episode of neutropenic sepsis related to the Hickman line
insertion site and was treated with intravenous vancomycin and
aztreonam. She had no other complications, apart from mild
mucositis, and was discharged on day 24.
Immediately following SCT, a dramatic reduction in
disease activity occurred, and the patient was able to discontinue all DMARDs. Three months after SCT, planned arthroscopy of her left knee revealed very little inflammation and
reduced vascularity compared with baseline (Tables 1 and 2
and Figure 1). However, a single villus remained inflamed and
vascular. Immunohistochemical staining revealed a marked
reduction in all T cell subsets (CD3, CD4, CD8, CD45RO), B
cells (CD20), and macrophages (CD68), and a reduction in
CD34 staining predominantly related to endothelial cell expression in the synovium (Table 1 and Figure 1). At the
6-month review, the dramatic reduction in disease activity was
maintained, and the patient reached 50% response according
to American College of Rheumatology criteria (5).
CONCISE COMMUNICATION
Nine months after SCT, the patient experienced widespread relapse of disease. Arthroscopy of her left knee revealed increased synovitis and early invasive pannus (Figure 1).
Immunohistochemistry studies revealed increased infiltration
of CD3⫹, CD4⫹, CD45RO⫹, and, to a lesser extent, CD8⫹
cells (Tables 1 and 2 and Figure 1). Treatment with oral
cyclosporine (350 mg/day) was started, followed by oral methotrexate (20 mg/week) because of continued disease activity.
At the 15-month assessment, the level of disease activity was
still unacceptable, and anti–tumor necrosis factor therapy was
started. However, this treatment was accompanied by an
exacerbation of arthritis and was discontinued after 2 infusions. The patient is currently receiving leflunomide, 20 mg/
day.
This patient received a manipulated graft that had
undergone positive CD34 and negative T cell selection. It is
possible that purification of the graft may reduce the rate of
relapse, but some clinicians fear that this may be at the expense
of poor reconstitution and increase the risk of subsequent
infection. Although peripheral blood CD3, CD4, and CD8
levels did not return to the normal range until 15 months after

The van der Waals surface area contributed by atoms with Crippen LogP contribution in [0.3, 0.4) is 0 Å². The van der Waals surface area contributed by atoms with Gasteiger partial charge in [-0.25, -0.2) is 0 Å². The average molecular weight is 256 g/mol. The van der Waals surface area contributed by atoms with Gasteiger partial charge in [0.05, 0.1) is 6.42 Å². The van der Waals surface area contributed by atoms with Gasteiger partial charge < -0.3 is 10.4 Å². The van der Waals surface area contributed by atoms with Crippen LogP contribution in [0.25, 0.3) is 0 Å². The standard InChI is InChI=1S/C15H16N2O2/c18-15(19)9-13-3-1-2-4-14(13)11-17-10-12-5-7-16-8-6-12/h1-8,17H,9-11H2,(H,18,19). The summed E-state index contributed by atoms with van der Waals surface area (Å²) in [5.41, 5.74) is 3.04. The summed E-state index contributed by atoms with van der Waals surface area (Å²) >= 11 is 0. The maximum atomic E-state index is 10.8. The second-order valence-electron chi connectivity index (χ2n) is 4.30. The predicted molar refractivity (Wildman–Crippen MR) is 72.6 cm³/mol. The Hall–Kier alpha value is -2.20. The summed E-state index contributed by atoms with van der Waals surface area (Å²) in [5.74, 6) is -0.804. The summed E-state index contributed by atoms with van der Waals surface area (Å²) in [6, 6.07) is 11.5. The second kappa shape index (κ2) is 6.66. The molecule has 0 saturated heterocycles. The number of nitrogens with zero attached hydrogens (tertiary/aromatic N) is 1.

autologous SCT, the patient had no infectious complications
following discharge. High-dose chemotherapy and highly selected autologous SCT with double selection did induce a
dramatic reduction in disease activity, both clinically and on
macroscopic and histologic evaluation of the synovium. When
relapse occurred at 9 months, arthroscopy revealed florid
synovitis consistent with clinical disease, and histologic evaluation of synovium showed increased numbers of CD3 and CD4
cells despite flow cytometry of peripheral blood lymphocytes
showing prolonged cell depletion. A correlation between synovial lymphocyte infiltration and clinical disease, along with
disparity between circulating and synovitic lymphocyte repopulation suggests either synovitic T cell proliferation or ongoing
recruitment from significantly depleted peripheral blood. In
our patient, increased numbers of CD45RO⫹ cells indicated
the presence of memory or primed rather than naive T cells.
These results suggest a pathogenic role for T cells, even in
established RA.
839
Sarah Bingham, MA, MRCP
Douglas Veale, MD, FRCP, FRCPI
Ursula Fearon, PhD
John D. Isaacs, PhD, FRCP
Gareth Morgan, MB BS, PhD, MRCP, MRCPath
Paul Emery, MA, MD, FRCP
University of Leeds
Leeds, UK
Dennis McGonagle, MRCPI
Halifax General Hospital and
University of Leeds
Leeds, UK
Richard Reece, MB BCh, MRCP
Huddersfield Royal Infirmary
University of Leeds
Leeds, UK
Roy Clague, MD, FRCP
Nobles Hospital
Isle of Man, UK
John A. Snowden, BSc (Hons), MD, MRCP, MRCPath
Leicester Royal Infirmary
Leicester, UK
1. Snowden J, Brooks P, Biggs J. Haemopoietic stem cell transplantation for autoimmune diseases. Br J Haematol 1997;99:9–22.
2. Bingham SJ, Snowden JA, Emery P. Autologous blood stem cell
transplantation as therapy for autoimmune diseases. Ann Med
2000;32:615–21.
3. Tyndall A, Gratwohl A. Blood and marrow stem cell transplants in
autoimmune disease: a consensus report written on behalf of the
European League Against Rheumatism (EULAR) and the European Group for Blood and Bone Marrow Transplantation (EBMT).
Br J Rheumatol 1997;36:390–2.
4. Tyndall A, Fassas A, Passweg J, Ruiz de Elvira C, Attal M, Brooks P,
Autoimmune Disease and Lymphoma Working Parties of the European Group for Blood and Marrow Transplantation, the European
League Against Rheumatism and the International Stem Cell Project
for Autoimmune Disease, et al. Autologous haemopoietic stem cell
transplants for autoimmune disease–feasibility and transplant-related
mortality. Bone Marrow Transplant 1999;24:729–34.
5. Felson DT, Anderson JJ, Boers M, Bombardier C, Furst D, Goldsmith
C, et al. American College of Rheumatology preliminary definition of
improvement in rheumatoid arthritis. Arthritis Rheum 1995;38:
727–35.
Документ
Категория
Без категории
Просмотров
0
Размер файла
1 309 Кб
Теги
stem, efficacy, dose, reduction, high, arthritisshort, cyclophosphamide, cells, severa, macroscopic, synovitis, terms, correlates, rescue, rheumatoid, histological
1/--страниц
Пожаловаться на содержимое документа